How Dogs Led the Way to Human Clinical Trials

UC Davis veterinarian Dr. Michael Kent examining a dog

How Dogs Led the Way to Human Clinical Trials

Each year, more than 6 million dogs in the US will be diagnosed with cancer. In fact, about half of all dogs over the age of 10 will eventually develop some form of cancer. This is always a stressful situation for the animals’ owners who must make complex and difficult decisions about how to treat their pet.

Dr. Michael Kent understands the problem better than most. As the director of the world renowned Center for Companion Animal Health at UC Davis, Dr. Kent and his colleagues treat thousands of dogs, cats, horses, and other pets diagnosed with cancer and related diseases every year as part of the center’s unique comparative oncology program. A leading expert in radiation and medical oncology, Dr. Kent splits his time working with animal patients in a clinical setting and researching cutting-edge approaches to detecting and treating cancer. His work with canine patients is an important pathway to a deeper understanding of cancer that can benefit both humans and animals alike.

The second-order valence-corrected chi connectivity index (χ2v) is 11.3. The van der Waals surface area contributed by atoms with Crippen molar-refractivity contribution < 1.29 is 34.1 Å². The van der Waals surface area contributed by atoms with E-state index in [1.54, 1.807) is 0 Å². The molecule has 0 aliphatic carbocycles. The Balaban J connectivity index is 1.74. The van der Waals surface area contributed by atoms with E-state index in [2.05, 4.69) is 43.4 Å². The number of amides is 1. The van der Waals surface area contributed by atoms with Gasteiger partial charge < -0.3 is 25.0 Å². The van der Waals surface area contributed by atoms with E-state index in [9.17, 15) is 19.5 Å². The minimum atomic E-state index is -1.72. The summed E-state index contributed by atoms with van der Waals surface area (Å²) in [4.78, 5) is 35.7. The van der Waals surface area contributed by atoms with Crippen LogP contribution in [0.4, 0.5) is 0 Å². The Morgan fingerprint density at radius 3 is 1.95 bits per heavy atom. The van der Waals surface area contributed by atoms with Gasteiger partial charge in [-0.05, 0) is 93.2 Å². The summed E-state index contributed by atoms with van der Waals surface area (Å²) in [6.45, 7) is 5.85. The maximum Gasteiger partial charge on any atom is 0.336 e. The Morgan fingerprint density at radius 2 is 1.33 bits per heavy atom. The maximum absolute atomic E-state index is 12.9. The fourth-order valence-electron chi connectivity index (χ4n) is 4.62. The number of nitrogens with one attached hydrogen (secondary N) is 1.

“We can learn a lot from our companion animals that naturally develop cancer,” says Dr. Kent. “You have to look at the most common types of cancers in each species and make sure you’re applying the model correctly, but dogs have been fairly well studied and we know a lot about them.”

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